Ryan and I went out for a walk yesterday afternoon after a nice work day, and I took a rather postcardy shot of the Common. I continue charmed by every vista, lured by every alley, looking into the eyes of strangers.
I think I’m finally caught up with my email! If you’re waiting to hear back from me on something, best let me know again. I got buried this past weekend when many were moved to correspond.
This is a real city. So everything that can be in a city will be in this city, somewhere. That is simply true, and if there are exceptions they are ephemeral, accidents of spacetime. Like the David Bowie exhibit, on tour from the Victoria and Albert. It isn’t coming here.
It’s going to one place and one place only in the US, and that lucky place is Chicago. It’s just a fluke. And a huge Hell Yes to Chicago, city of my heart. People sometimes forget about Chicago, and to land the Bowie there is a stroke of genius.
Anyway, Bowie-deprived as I am likely to be, I dive into Boston alleys and doorways, I look forward to exploring alone, exploring with friends. Doriot arrives in a week!
Will you LOOK at that excellent turret-cap, the one that looks like water flowing? It strikes me as easy to make a great turret-cap out of an ordinary one, but I suppose if every turret-cap was exciting it would simply be too much for people.
I haven’t posted any photos of our astounding summer flat in the South End because I feel tender toward the privacy of my host.I’ve taken it furnished, down to the books and paintings, and it is her sanctuary, a space of her heart, and I sense that she is a sensitive person who is trusting me. But it is beautiful. And I am intensely grateful.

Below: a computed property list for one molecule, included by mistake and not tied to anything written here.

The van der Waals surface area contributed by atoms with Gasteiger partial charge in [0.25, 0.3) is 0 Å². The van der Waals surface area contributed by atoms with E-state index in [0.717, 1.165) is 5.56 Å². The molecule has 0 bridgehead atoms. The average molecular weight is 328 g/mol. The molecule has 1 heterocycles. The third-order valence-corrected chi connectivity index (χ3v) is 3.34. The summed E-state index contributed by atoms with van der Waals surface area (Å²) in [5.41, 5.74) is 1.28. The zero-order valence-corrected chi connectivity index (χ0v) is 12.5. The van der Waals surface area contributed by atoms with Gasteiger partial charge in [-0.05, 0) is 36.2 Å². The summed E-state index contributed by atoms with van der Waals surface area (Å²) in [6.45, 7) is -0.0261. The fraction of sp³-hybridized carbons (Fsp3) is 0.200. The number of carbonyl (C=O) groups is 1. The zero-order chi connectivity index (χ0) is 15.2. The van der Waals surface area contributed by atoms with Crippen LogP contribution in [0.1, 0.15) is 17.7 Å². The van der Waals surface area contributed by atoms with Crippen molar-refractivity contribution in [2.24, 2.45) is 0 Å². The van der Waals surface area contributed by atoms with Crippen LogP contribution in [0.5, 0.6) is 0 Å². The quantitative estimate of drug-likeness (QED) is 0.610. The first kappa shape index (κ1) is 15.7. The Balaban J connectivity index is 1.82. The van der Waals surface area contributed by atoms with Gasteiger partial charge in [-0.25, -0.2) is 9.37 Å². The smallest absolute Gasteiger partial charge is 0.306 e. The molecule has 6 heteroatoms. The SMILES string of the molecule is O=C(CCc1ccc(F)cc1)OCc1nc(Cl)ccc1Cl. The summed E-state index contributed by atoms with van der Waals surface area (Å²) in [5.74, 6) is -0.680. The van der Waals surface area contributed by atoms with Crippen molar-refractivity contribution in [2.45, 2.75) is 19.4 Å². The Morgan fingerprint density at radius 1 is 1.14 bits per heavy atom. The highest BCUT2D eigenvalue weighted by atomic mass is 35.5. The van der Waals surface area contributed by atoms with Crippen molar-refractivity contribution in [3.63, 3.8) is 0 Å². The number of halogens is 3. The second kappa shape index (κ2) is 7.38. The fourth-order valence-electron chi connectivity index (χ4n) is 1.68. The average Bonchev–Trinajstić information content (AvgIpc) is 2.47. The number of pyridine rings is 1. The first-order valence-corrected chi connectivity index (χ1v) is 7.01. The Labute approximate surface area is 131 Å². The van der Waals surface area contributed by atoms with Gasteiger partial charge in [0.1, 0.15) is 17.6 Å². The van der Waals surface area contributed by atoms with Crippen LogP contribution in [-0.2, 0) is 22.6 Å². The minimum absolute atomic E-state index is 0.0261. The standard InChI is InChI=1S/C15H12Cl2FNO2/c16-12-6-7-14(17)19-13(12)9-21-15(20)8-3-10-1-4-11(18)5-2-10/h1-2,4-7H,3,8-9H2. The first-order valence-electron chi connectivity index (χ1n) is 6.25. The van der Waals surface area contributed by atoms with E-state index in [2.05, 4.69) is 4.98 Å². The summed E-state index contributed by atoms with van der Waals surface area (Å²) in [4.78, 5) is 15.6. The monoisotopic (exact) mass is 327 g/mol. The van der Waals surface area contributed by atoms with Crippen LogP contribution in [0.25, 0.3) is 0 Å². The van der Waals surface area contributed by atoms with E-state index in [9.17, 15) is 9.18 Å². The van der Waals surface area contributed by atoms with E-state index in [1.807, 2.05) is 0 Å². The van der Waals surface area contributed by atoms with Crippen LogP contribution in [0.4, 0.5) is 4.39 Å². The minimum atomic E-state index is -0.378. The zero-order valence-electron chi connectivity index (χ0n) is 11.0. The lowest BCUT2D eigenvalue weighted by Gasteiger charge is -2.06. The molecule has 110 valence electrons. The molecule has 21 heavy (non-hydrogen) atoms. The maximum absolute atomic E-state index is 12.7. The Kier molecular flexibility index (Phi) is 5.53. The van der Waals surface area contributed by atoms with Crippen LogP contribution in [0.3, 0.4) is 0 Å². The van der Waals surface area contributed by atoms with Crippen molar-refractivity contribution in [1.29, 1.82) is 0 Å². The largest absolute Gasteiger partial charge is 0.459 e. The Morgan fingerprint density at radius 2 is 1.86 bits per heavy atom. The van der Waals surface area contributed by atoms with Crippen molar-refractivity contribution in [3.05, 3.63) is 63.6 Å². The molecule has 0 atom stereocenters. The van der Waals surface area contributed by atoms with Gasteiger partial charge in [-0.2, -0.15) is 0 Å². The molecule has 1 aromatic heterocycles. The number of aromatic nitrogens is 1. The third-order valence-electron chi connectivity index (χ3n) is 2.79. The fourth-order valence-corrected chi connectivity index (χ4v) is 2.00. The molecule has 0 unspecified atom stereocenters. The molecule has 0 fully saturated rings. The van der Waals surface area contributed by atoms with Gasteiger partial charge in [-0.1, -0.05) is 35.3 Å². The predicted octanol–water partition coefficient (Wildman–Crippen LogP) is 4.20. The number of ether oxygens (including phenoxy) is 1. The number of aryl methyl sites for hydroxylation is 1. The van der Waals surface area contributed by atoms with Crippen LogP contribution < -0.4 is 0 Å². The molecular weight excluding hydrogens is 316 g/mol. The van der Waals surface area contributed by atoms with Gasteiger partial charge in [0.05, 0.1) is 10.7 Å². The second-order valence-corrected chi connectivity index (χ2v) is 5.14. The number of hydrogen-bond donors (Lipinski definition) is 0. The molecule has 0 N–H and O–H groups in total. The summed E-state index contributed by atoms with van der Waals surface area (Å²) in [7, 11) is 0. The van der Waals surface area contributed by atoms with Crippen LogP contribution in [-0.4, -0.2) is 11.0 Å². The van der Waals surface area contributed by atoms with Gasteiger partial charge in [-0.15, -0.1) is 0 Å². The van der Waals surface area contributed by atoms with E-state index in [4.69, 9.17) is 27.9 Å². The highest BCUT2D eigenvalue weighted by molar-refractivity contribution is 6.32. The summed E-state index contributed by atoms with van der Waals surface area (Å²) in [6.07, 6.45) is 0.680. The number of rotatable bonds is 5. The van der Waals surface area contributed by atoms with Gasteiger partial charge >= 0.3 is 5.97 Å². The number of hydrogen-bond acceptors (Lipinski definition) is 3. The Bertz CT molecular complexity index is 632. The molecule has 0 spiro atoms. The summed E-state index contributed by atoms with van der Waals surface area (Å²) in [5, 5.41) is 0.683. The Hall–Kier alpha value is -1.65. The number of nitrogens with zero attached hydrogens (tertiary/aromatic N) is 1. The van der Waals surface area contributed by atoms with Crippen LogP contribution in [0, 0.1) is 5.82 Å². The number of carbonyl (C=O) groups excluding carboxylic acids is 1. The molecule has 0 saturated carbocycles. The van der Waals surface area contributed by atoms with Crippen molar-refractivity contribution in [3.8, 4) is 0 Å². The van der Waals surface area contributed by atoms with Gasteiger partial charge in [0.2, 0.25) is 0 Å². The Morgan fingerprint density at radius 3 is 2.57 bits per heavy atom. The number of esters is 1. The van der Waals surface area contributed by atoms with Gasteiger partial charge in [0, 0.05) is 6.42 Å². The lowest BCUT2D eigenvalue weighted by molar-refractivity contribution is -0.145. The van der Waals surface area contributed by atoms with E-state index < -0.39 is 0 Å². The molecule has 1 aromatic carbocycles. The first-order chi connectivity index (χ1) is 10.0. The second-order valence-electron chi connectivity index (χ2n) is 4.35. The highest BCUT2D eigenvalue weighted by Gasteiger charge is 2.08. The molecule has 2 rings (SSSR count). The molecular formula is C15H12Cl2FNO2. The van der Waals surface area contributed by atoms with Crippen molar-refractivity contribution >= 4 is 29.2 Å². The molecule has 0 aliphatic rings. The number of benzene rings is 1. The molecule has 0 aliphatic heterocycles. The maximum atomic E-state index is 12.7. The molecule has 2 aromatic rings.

We’re a good bit closer to figuring out our Fall housing. I think we’ve settled on a nice place in Cambridge, up by Harvard Square. Hopefully, it will sort itself today into a pattern that looks beautiful and is nicely resolved.
It seems that we will be able to provide what is most needed; a Cambridge address for the lads, an easy commute to school for all boys, and a space that’s big enough to have guests, a porch to sit on, a huge kitchen to fill with love and friends and bottles of WINE. Feeling grateful.
our likely Cambridge kitchen
Michael Pope came over last night, late, and the four of us sat around until 3 in the morning, Evan doing his own thing, Ryan and I mindmelding with Pope. We talked about everything, but we just licked the surface of course. Michael told me the story that I have always wanted to hear, the story that I always try to live.
The idea is that one can experience a soulshaking moment and absorb it whole, but that there is no obligation in that experience to then take a sledgehammer to carefully built structures, lost in the fever dream that entirely new, better, shinier lives can be built around the churches of those moments.
I think that it takes some experience with soulshaking moments to be practical about them; most people do not have them frequently enough to recognize them as, if not common, then at least commonly available to those who are willing to have them.
It’s understandable to me that people ruin their lives for one of those moments if one is all they have ever ever known. In that heady, terrifying, exhilarating circumstance, one moment might seem (and in fact might very well be) a tiny porthole to a heaven as yet only dreamt of, a train that once past, is gone forever.
Last night, Ryan and I locked ourselves out on the balcony outside my bedroom for the second time, and had to call to Evan to let us in.
Evan just raised one eyebrow, like Spock, and opened the door.